On this father’s day I want to tell you about a man very special to me, my father, Roy Tomaszewski. Growing up in Toledo, Ohio, where my father still lives, he worked in a factory at Dana Corporation. He was always wiling to do whatever was needed to provide for our family. A lot of times, that meant working third shift and scarifying on many different levels. That was never more evident than when my mother passed away from cancer when I was 5. That left my dad a single parent at the time raising 5, 6, and 14 year-old boys. I can’t even imagine the pain and suffering he endured losing his wife and being left alone to raise us 3 boys. Looking back at it now, he had so much courage and love and never let us forget we were in this together. It’s funny how it sometimes takes decades to gain a true perspective on what someone has truly done for us.
As I think back to some of my childhood memories and life lessons my dad bestowed upon me a few things stand out. Sunday’s during the fall while we were playing little league football, my dad was always there to watch us and typically had a pot roast cooking back at home. It’s funny, because now pot roast is one of my kid’s favorite meals. I’m sure you have a meal that you cherish to this day that was a family staple as well.
My dad was always famous for his homemade apple pies. I’d put them up against any I’ve ever tasted. Not sure where his baking skills came from, but the man could make some killer pies! Not to mention, the sugar cookies at Christmas time that we would spend hours decorating.
If you’ve never met my dad, you’re missing out on one of the most unique laughs you’ve ever heard. If my dad is known for anything it just might be his boisterous laugh. In fact, I recall one summer while at my dad’s company picnic at a small amusement park, by brother and I were walking towards the picnic pavilion trying to find him and all we had to do was follow the laugh. It’s priceless.
Another trait, I picked up from my dad and perhaps to my neighbor’s chagrin, I like to call it the Griswold Habit!. Yes, I’m referring to Clark Griswold from the movie National Lampoons Christmas Vacation. As we all know, Clark loves to decorate the house and my dad was no different. Growing up, it was a 2-3 day process to untangle and test lights and make sure every square inch of the yard was covered in Christmas glory. Maybe that’s why I have 4 Christmas trees in my house, and a front yard you can spot a mile away during the month of December!
And I’d be remiss if I didn’t mention the custom Happy Birthday renditions he sings so eloquently. In fact, we stopped answering the phone on anyone’s birthday when he calls just so we can record what we know will be an epic Grandpa Roy original.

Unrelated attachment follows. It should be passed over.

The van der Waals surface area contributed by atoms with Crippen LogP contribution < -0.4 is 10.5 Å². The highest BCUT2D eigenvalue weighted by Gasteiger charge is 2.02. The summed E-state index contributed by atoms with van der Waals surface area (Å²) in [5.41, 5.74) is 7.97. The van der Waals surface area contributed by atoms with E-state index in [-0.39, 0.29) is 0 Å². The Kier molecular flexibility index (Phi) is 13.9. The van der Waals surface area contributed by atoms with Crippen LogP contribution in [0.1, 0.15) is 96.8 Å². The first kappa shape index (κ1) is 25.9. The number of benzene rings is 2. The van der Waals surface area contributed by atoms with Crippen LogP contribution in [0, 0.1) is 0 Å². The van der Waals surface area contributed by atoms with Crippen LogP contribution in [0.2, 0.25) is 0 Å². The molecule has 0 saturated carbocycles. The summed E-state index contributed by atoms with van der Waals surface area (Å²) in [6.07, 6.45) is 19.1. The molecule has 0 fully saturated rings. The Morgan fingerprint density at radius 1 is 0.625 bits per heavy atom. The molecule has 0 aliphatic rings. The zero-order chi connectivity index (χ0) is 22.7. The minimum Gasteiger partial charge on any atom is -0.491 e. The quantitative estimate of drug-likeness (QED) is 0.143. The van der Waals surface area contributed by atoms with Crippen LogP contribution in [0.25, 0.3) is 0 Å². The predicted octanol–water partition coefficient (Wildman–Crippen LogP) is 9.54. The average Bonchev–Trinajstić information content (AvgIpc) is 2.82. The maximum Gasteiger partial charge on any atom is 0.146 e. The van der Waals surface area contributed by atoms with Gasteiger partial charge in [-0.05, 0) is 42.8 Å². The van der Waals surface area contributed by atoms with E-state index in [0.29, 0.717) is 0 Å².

One of life’s lessons that I’ll always cherish that my dad taught me was to never quit on something you started. I remember one day telling my dad I didn’t want to go to football practice because it was hot and my other friends were going swimming. He looked me sternly in the eye and said, “You made a commitment to play and when you start something, you finish it.” That lesson has helped me to overcome many obstacles in my life and for that I am truly grateful.
When I was looking at colleges I had many options to IVY league schools on the east coast, but in my heart I didn’t want to be that far from home. I always wanted to be close enough just in case my dad needed me, just like he had always been there for me growing up. I eventually settled on Case Western Reserve University because it gave me the challenging academics I was looking for and it was just a 2 hour car ride from home. Now that I think about it, I think I went home most weekends during my freshman year and summer as well. Let’s just say home is where the heart is.
When reminiscing about raising 3 boys on his own, my dad often says, “I did the best I could” and I’m hear to tell you dad that you did pretty damn good! Of course, I’m a bit biased, but hopefully he’d still agree. I know that what he did by raising 3 boys on his own could not have been and easy task. I am so grateful for everything my dad has done for me and I can only hope that I can repay a fraction of that to him and carry that on to raising my 3 girls. Being a father is the most challenging and yet rewarding thing I’ve ever experienced and I have some great lessons from my dad to help me along my journey.
If you’ve read this far, I thank you for letting me share a piece of my life that means so much. I wish all of the dads out there a very Happy Father’s day!